Monday, December 12, 2011

The Mistletoe Moon

The Mistletoe Moon is a good name for the full moon of December. Of course there's the Christmas tradition of kissing under the mistletoe, and it is a wintery sort of plant. It gets its white berries in the winter, and if it's growing on a deciduous tree, like this elm here, it's a lot more noticeable in the winter when the host tree drops its leaves and the only leaves you now see are bushes of mistletoe.

I've heard that mistletoe is a lot more common in Texas than it is in Europe (it's also a different species), which is an important thing to keep in mind when thinking about its mythical status. In Europe it's a rare oddity to find a green mistletoe bush on a barren tree in the dead of winter, so I can see how it can seem magical. Here it's mostly considered a pest. I've seen some very heavily infested trees. I've never heard of mistletoe actually killing a tree, though, but I guess it is possible. One redeeming quality is that the berries of mistletoe are an important winter food for birds (along with holly, another Christmas plant). The birds return the favor by spreading its seed to other trees.

I heard the full moon was an eclipse this time, but I missed it because of all the clouds. It's been raining a lot lately. We're actually ahead on rain for the months of November and December, though we're still way behind for the year.
I've started some more peppers. The same kinds as the ones I started in fall. If the fall-planted ones become too root-bound as they wait for spring, I have a backup. My tomato and eggplant seeds have also just started to sprout.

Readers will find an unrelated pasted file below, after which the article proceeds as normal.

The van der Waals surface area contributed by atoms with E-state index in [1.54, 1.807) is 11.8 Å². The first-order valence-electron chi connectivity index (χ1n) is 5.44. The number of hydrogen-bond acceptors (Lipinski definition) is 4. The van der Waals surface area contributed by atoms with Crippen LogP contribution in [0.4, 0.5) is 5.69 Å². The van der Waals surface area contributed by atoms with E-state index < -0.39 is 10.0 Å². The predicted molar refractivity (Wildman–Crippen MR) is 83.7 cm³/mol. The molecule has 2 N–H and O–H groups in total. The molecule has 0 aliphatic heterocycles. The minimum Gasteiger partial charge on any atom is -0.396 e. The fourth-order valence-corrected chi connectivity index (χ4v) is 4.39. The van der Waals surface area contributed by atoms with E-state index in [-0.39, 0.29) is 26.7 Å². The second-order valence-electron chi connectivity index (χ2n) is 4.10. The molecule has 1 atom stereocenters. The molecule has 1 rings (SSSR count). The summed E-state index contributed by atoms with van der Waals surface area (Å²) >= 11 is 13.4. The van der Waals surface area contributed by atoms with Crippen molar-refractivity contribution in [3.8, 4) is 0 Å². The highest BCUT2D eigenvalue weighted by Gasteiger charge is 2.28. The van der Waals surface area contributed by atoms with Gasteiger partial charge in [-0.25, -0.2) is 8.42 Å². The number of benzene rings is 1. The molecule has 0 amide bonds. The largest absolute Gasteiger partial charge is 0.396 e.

The lettuce doesn't seem to mind the freezes we've had, and is doing great with all the rain. I like how a variety of lettuce growing looks, with the different colors and shapes. I'm thinking of planting my extras in the flower bed out front.
The Lincoln Shell peas are starting to put out pods. The Tall Telephone peas haven't, but the plants are growing much taller. I still think I like TT better. I think I'll end up getting much higher yields from the bigger plants.
I just planted the celery in little trenches to hold in water. I've heard that celery is hard to grow, but I thought I'd give it a shot. I read that it likes things really wet. I hope it's cold tolerant, since if it needs wetness, then winter is the time it'll get it.
The mustard greens are the best looking out of the brassicas. The freezes don't seem to have bothered them at all. I've been harvesting some for stir-fries. They've got a nice peppery flavor.
The cauliflower and collards, on the other hand, have gotten a bit damaged. A lot of the outer leaves have turned pale and crispy. I hope the cabbage worms are finally gone, and the plants can recover without getting munched on some more.
I have some turnips that are ready to harvest, but I think I'll leave them in the ground until just before I cook them. Turnips are one of those vegetables I started eating just because they're easy to grow. My favorite application for them so far is to make Scalloped Potatoes and Turnips. Just make a regular recipe for scalloped potatoes, but use half turnips layered in evenly with the potatoes. I sometimes make that at Yule to go with the ham, and it's great. The turnips cut down the potato's starchiness a bit, while the potatoes mellow out the turnips. Being covered in cream sauce probably doesn't hurt either.
The garlic seems to be very happy growing up through the thick straw mulch. It would be swell to have a good garlic harvest in 2012 to make up for my 2011 garlic disaster.
I'm a little surprised that the Swiss chard was damaged by the freeze as badly as it was. Most of the outer leaves turned to mush, though the inner leaves look like they survived. Usually I find chard to be a very tough, foolproof plant. Maybe this variety (Golden Sunrise) is less cold tolerant than what I've grown before. Maybe it just needs time to acclimate.

Once again I find myself wishing I had planted more for the winter garden. Winter is a great time to garden in Texas. As long as you plant things that can take the occasional freeze, you can have stuff growing all winter, and you don't have to water nearly as much as you do in the summer. Summer really is the true off-season around here, not winter.

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